Hammer Smashed Faith: how underground sharing has changed (and yet remains the same)

Hammer Smashed Faith is a heavy metal compilation showcasing new, unknown, unsigned and unrefined artists. When released mid last year 2015 I promised the person who put it together that I’d write a review. After making said promise, I penned a few words and promptly sat on it until now. So after more than six months I’ve sheepishly come up with something. Sorry Richard.
A free release (more on this later), Hammer Smashed Faith made me think of how much this whole discovering-and-getting-into-new-music thing has changed since I were a lad. For reference, when I were a lad in my case refers to the ’90s onwards, when vinyl remained very uncool, cassette tapes were common, and CDs were always overpriced.

As a bonus for something to do with extreme metal, the font is in fact quite legible.

Blackened Death Records presents Hammer Smashed Faith

With a name like Hammer Smashed Faith (the title is a play on the famous Cannibal Corpse release in case you didn’t know), and with the artwork depicting Satan presiding over a bunch of huddled freaks from Francisco Goya’s famous Witches’ Sabbath painting, you can imagine what the tone on this compilation is. Most artists are unknown, the tracks are rooted in the extreme side of heavy metal, and the sound and production quality is generally demo-grade.
If there’s one thing lacking on this compilation, it’s a refined studio polish. Talent is not absent on many of the tracks here, so much so that I found myself thinking on several tracks how awesome it would sound if only some label put money behind it for a studio, production, sound, etc.
The person behind the Hammer Smashed Faith compilation is one Richards ‘Pope’ Weeks. A busy chap based in the UK, he’s publicly active in at least eight bands: Carnivorous Forest, The Meads Of Asphodel, Redacted, Sea Wolves Of The Atlantic, Ebonillumini, World Controller, The Higher Craft, and Suicide Wraith. He also hosts The Eucharist Assembly podcast, and at the time of writing it wasn’t all long ago that he’d gotten married too (so, that was a good six months ago when I should have published this).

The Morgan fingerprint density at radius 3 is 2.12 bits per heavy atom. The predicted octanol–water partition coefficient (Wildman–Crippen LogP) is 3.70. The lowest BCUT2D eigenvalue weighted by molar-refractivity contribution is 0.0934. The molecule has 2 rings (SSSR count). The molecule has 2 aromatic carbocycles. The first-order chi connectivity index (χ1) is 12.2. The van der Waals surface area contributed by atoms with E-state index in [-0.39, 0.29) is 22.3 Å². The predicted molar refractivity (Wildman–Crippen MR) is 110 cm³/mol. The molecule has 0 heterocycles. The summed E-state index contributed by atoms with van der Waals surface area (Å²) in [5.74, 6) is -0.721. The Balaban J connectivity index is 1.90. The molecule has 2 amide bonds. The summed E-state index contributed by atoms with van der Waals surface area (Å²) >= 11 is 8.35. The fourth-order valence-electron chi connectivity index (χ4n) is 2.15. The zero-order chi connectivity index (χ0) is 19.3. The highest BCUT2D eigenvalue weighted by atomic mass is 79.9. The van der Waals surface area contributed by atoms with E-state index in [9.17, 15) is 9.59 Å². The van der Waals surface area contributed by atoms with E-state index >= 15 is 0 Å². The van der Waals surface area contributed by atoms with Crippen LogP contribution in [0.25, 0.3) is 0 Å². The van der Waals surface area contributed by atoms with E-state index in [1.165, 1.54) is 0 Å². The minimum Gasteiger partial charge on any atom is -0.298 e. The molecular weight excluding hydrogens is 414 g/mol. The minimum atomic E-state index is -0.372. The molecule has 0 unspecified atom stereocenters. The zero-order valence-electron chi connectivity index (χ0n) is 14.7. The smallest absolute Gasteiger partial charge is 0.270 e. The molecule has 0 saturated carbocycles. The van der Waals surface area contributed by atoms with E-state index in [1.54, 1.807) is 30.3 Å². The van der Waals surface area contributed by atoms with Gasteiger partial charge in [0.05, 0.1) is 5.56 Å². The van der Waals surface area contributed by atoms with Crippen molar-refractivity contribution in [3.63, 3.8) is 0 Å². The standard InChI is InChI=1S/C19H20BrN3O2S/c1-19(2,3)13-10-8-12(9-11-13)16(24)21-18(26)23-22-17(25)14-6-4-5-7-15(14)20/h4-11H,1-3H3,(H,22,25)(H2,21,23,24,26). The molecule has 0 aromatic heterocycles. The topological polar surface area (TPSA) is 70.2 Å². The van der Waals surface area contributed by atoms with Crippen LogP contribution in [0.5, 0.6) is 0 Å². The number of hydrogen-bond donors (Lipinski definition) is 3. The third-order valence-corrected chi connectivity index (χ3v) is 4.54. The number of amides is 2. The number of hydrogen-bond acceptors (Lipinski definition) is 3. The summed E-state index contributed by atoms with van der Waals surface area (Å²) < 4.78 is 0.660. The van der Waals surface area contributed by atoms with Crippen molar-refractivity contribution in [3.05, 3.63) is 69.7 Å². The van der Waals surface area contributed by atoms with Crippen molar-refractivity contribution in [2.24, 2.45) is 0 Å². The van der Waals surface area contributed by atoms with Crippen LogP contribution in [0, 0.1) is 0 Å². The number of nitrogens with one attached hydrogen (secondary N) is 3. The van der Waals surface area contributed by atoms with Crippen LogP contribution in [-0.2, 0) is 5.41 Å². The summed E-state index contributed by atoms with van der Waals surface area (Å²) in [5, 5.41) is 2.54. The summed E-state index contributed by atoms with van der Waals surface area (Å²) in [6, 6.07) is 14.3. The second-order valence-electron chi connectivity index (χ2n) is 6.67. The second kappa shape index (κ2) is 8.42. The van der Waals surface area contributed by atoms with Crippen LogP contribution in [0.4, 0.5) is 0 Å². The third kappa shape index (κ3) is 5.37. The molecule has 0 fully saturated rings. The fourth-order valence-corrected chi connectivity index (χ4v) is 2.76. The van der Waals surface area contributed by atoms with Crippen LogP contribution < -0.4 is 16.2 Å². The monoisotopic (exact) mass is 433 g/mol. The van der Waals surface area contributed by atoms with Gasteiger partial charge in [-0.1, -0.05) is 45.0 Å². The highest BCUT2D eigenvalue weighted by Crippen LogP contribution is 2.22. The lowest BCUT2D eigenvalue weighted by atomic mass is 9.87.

I got to ‘know’ Richard through heavy metal via a mutual friend. Thanks to the internet, I've made this acquaintance, despite the fact that I've never met or spoken to him in person. It came about after I played some Tengger Cavalry (the greatest Mongolian throat singing folk metal band of all time) to a mate who in turn recommended it to Richard who, despite being in a different hemisphere, loved it and played it on his podcast.
Podcasting — the term was ‘invented’ by Apple and should really be called webcasting — is today one of a myriad of bog standard methods of getting to know new music. If you’re an independent artist steeped in extreme heavy metal, why wouldn’t the internet be your primary means of distribution (that is, unless you’re one of those kvlt wankers who makes a one-off run of 37 lo-fi black metal demo cassettes and then complains bitterly when Metal Archives brings unwanted attention to your band after someone creates a page for your one release — see the pic below from Metal Archives for proof that this is in fact an actual thing).
But would you believe, it wasn’t always that way.

Don’t want your heavy metal band to be mentioned on the internet? Here’s a tip. Don’t start a band!

While I might be showing my age, it’s disconcerting for a 30-something like me to come to terms with the fact that the vast majority of under-16s haven’t known any other way of ‘getting’ their music other than through digital.
10 years ago, physical media was still a dominant medium, albeit a sharply declining one. Sure, the writing was definitely drying on the wall, but Spotify and Bandcamp were yet to be founded, the iPhone hadn’t been invented, and YouTube was in its infancy.